I Placing first the coin and then his ear upon the humming rail, my Father called ``It's coming!''
and lifted me to his shoulder, fingers in my ears,
as the 4:15 rumbled past.
He threaded a shoestring through the nail-pierced buffalo's eye,
then handed me the flattened silver necklace I wore daily
with the buckeye bracelet we'd made the week before.
II When Uncle John's troop train
passed through Goshen, we all went,
piling two and three deep behind
the gas ration stickers.
(``Is this trip necessary?'')
In camouflage greens, it
sped past, past the Red
Cross trays of donuts and
steaming coffee, past
the clanging crossing, past
the assembled family.
Frozen by Grandma's Kodak, we dozen cousins
in our drooping socks and sailor hats
still stand on that July platform,
waving the stars and stripes,
saluting the clackety-clack.
III The Summer I was ten, I jumped four o'clock
box-car shadows as they spilled, then bent,
down the deep slope of Donna's yard.
In playground sing-song, we tallied
the Chessie kittens as they slept past,
dreaming of Calico mothers' languid tongues,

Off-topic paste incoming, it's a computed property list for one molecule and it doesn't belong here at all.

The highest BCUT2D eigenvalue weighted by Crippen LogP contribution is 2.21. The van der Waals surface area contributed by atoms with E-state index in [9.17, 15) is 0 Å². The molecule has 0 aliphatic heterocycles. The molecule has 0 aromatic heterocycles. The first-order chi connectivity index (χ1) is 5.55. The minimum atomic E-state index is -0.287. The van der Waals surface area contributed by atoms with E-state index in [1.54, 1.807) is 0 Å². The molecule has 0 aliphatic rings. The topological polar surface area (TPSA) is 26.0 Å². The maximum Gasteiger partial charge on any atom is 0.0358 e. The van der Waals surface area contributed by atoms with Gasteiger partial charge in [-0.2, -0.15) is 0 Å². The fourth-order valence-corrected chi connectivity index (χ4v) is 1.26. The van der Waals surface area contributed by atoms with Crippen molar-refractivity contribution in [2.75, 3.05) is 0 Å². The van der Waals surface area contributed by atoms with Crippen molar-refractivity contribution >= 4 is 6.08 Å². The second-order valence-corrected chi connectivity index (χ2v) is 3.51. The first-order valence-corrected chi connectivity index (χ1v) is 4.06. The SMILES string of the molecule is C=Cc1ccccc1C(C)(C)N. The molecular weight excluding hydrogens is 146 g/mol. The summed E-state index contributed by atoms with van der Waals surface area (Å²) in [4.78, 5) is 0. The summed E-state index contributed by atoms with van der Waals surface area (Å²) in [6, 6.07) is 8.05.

of sun-splotched windowsills.
IV Chicago-bound on Christmas Eve. Cold seeping through
feather pillows, numbing ears. Every window
a filigree of silver frost. Emerging from my quilt cocoon, I joined
college carolers humming ``Silent Night''
through the swaying aisles of the Denver Express.
We didn't know those broad white clumps,
those giant loaves huddled along the Nebraska tracks,
were cattle, frozen:
The Great Plains Blizzard of '58.
V The tracks of my son's Lionel stitched their way
alongside bubbling fish tanks, between table legs,
into my gypsy heart.
As the small green engine
pulled two spotted guinea pigs - placid hippos -
in coal cars cushioned with Kleenex
through the metal tunnels and past the general store,
I heard a distant whistle.
VI Stretched out eye level to the rising stack of green,
through three decades, I repeat my winning strategy:
``Forget Park Place and Boardwalk.
Go for the railroad monopoly.''
VII From Europe I will remember:
White-shirted men leaning out open windows
of Yugoslav trains, sending smoke
rings out against the stars.
The gray and blue and lavender
of the metal and steam and smoke
of Monet's trains, filling once again
the arched chambers of the Paris station.
VIII Now, here, on the Indian-Pacific,
shimmering salt water to my right, to my left
ghost-gums and red Aborigine earth,
I am the woman
framed in the window -
white linen, yellow roses -
silver both in my hand
and flashing round my aging neck.